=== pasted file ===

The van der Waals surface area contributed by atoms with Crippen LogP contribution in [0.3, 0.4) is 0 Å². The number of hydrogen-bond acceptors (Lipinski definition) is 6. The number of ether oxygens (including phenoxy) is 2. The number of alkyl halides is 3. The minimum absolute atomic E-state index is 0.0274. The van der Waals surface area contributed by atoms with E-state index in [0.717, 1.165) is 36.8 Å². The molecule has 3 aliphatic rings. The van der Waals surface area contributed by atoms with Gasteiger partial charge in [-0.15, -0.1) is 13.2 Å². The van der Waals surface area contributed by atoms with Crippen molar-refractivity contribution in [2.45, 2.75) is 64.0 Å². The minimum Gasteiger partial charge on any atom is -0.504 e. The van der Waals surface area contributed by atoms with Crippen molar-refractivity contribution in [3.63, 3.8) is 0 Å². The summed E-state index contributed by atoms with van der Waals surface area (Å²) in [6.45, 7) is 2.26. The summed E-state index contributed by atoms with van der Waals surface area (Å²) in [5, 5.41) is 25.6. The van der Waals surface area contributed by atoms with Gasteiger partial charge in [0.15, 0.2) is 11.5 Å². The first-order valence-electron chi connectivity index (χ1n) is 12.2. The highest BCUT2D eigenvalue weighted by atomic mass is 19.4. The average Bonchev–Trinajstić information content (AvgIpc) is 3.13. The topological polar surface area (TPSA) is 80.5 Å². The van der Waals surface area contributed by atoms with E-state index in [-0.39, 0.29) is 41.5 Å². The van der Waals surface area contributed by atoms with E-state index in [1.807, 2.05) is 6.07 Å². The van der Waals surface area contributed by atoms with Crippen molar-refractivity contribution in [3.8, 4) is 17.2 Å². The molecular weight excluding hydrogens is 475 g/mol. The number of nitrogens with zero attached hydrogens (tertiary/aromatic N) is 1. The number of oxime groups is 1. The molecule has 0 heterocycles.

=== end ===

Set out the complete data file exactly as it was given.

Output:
The van der Waals surface area contributed by atoms with Crippen LogP contribution in [0.3, 0.4) is 0 Å². The number of hydrogen-bond acceptors (Lipinski definition) is 6. The number of ether oxygens (including phenoxy) is 2. The number of alkyl halides is 3. The minimum absolute atomic E-state index is 0.0274. The van der Waals surface area contributed by atoms with E-state index in [0.717, 1.165) is 36.8 Å². The molecule has 3 aliphatic rings. The van der Waals surface area contributed by atoms with Gasteiger partial charge in [-0.15, -0.1) is 13.2 Å². The van der Waals surface area contributed by atoms with Crippen molar-refractivity contribution in [2.45, 2.75) is 64.0 Å². The minimum Gasteiger partial charge on any atom is -0.504 e. The van der Waals surface area contributed by atoms with Crippen molar-refractivity contribution in [3.63, 3.8) is 0 Å². The summed E-state index contributed by atoms with van der Waals surface area (Å²) in [6.45, 7) is 2.26. The summed E-state index contributed by atoms with van der Waals surface area (Å²) in [5, 5.41) is 25.6. The van der Waals surface area contributed by atoms with Gasteiger partial charge in [0.15, 0.2) is 11.5 Å². The first-order valence-electron chi connectivity index (χ1n) is 12.2. The highest BCUT2D eigenvalue weighted by atomic mass is 19.4. The average Bonchev–Trinajstić information content (AvgIpc) is 3.13. The topological polar surface area (TPSA) is 80.5 Å². The van der Waals surface area contributed by atoms with E-state index in [-0.39, 0.29) is 41.5 Å². The van der Waals surface area contributed by atoms with E-state index in [1.807, 2.05) is 6.07 Å². The van der Waals surface area contributed by atoms with Crippen molar-refractivity contribution in [3.8, 4) is 17.2 Å². The molecular weight excluding hydrogens is 475 g/mol. The number of nitrogens with zero attached hydrogens (tertiary/aromatic N) is 1. The number of oxime groups is 1. The molecule has 0 heterocycles.